It is in this context that Chafetz Chaim explains how pervasive Fake News can be and what to look out for if we want to combat it.

The 5 Levels Of Fake News

The 5 levels of Fake News can be summarized by the following titles: The Lie, The Exaggeration, The Commentary, The Selected Truth and The Historical Truth. Let’s delve into each one in turn.

The Lie

This is the simplest to explain. ‘The Lie’ is when a person tells an absolute untruth. “I did something”, when they didn’t, “Somebody did something to me”, when they didn’t. Downright, straight out, lying.

There are a tremendous number of liars out there, but most do not use this particular type of lie that often (unless they suffer from pseudologia fantastica – otherwise known as a ‘pathological liar’). The reason is that it is the easiest to uncover. You just need to prove that it didn’t happen, couldn’t have happened, the person wasn’t there when it happened so couldn’t have seen it etc. When the outright lie is used it is usually hidden among a whole list of facts that everyone knows are true and therefore people assume that this too is true.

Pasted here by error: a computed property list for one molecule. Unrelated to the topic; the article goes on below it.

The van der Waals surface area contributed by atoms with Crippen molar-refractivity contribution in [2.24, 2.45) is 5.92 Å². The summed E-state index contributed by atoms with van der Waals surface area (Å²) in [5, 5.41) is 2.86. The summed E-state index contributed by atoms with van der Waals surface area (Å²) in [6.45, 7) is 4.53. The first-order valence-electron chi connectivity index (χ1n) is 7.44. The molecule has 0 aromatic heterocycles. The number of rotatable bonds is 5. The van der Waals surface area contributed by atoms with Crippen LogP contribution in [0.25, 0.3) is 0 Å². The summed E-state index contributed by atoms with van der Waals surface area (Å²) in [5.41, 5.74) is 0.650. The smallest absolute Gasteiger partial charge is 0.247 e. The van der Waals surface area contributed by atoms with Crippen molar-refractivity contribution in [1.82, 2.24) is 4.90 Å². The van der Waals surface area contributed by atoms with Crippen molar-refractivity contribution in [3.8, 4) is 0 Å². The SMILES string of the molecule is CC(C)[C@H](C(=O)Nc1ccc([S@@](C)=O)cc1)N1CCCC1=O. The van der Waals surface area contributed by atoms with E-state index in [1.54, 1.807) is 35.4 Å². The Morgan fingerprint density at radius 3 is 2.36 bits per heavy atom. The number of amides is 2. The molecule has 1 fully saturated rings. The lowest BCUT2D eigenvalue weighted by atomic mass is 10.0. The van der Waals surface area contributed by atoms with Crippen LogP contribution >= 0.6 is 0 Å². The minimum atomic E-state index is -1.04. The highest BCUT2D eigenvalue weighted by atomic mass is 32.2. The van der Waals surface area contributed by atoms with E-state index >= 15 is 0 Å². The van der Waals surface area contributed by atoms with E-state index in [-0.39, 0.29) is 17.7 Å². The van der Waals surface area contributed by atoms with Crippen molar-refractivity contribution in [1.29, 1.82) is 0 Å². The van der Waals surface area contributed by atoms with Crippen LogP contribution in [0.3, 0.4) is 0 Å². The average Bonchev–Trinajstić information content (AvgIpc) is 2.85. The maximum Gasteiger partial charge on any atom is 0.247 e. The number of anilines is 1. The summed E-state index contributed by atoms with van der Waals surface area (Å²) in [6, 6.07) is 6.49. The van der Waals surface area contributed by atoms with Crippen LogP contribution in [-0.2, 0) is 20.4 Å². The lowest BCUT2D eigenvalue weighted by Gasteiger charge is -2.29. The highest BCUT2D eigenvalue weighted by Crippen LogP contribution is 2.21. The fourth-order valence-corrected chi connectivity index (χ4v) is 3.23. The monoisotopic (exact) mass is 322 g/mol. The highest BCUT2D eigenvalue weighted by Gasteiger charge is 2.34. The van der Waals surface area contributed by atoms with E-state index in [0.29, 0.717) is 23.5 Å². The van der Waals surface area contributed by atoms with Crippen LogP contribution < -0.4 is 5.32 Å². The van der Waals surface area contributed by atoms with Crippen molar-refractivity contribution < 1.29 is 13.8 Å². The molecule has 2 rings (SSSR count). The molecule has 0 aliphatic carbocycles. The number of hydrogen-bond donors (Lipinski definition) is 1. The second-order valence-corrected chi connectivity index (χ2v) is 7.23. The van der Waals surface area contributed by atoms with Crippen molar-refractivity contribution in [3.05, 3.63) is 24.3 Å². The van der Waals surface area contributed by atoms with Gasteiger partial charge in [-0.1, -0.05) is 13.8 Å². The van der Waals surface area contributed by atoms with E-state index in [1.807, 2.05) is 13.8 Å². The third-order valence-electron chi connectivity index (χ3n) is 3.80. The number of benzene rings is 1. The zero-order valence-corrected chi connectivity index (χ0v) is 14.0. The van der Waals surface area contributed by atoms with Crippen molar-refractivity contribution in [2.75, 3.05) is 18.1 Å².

The Exaggeration

Now this one is much more common! The story is in essence true, but certain aspects of it are exaggerated. “He slapped him” can be exaggerated as “He punched him” or “He kept on slapping him” or “He keeps on slapping people”. “There are hundreds … thousands … millions of” – throwing out numbers can often be an exaggeration! Words like everyone, always, worst, best, literally, often take a fairly reasonable, truthful, statement and exaggerate it.

And it is also more dangerous. Because it is based on the truth it is much more believable. The truth can often be verified and then the exaggeration is automatically believed as an extension of it.

Chafetz Chaim explains that even when negative information needs to be told, one must be extremely careful not to exaggerate any aspect of the story and say only exactly what happened and nothing more.

The Commentary

You will often hear someone report something that happened and then give their spin on it, why it happened, what the person was thinking, what their intentions were. “It is clear that X was intending Y” or “the fact that X did that shows that his worldview is Z”.